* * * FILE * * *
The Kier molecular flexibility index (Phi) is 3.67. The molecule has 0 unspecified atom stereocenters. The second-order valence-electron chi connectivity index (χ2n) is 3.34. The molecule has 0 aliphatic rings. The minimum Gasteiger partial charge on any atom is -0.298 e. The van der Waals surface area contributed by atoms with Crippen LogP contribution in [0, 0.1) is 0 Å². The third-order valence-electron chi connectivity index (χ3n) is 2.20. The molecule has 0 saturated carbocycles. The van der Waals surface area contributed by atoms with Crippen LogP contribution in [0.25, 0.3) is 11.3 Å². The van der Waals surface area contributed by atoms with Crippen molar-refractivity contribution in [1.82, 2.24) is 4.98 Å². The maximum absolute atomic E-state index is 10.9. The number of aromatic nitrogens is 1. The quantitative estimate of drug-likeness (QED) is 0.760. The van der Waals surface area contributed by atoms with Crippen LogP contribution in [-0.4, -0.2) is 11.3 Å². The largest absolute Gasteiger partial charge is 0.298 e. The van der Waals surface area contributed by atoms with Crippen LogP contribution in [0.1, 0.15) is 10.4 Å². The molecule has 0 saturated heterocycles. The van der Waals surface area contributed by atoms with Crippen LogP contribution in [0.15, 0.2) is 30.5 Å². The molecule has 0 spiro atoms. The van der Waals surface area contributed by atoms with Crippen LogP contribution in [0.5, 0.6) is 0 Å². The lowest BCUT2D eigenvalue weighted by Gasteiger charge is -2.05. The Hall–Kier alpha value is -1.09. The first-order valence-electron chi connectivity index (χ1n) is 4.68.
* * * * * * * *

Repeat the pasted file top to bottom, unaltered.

The Kier molecular flexibility index (Phi) is 3.67. The molecule has 0 unspecified atom stereocenters. The second-order valence-electron chi connectivity index (χ2n) is 3.34. The molecule has 0 aliphatic rings. The minimum Gasteiger partial charge on any atom is -0.298 e. The van der Waals surface area contributed by atoms with Crippen LogP contribution in [0, 0.1) is 0 Å². The third-order valence-electron chi connectivity index (χ3n) is 2.20. The molecule has 0 saturated carbocycles. The van der Waals surface area contributed by atoms with Crippen LogP contribution in [0.25, 0.3) is 11.3 Å². The van der Waals surface area contributed by atoms with Crippen molar-refractivity contribution in [1.82, 2.24) is 4.98 Å². The maximum absolute atomic E-state index is 10.9. The number of aromatic nitrogens is 1. The quantitative estimate of drug-likeness (QED) is 0.760. The van der Waals surface area contributed by atoms with Crippen LogP contribution in [-0.4, -0.2) is 11.3 Å². The largest absolute Gasteiger partial charge is 0.298 e. The van der Waals surface area contributed by atoms with Crippen LogP contribution in [0.1, 0.15) is 10.4 Å². The molecule has 0 saturated heterocycles. The van der Waals surface area contributed by atoms with Crippen LogP contribution in [0.15, 0.2) is 30.5 Å². The molecule has 0 spiro atoms. The van der Waals surface area contributed by atoms with Crippen LogP contribution in [0.5, 0.6) is 0 Å². The lowest BCUT2D eigenvalue weighted by Gasteiger charge is -2.05. The Hall–Kier alpha value is -1.09. The first-order valence-electron chi connectivity index (χ1n) is 4.68.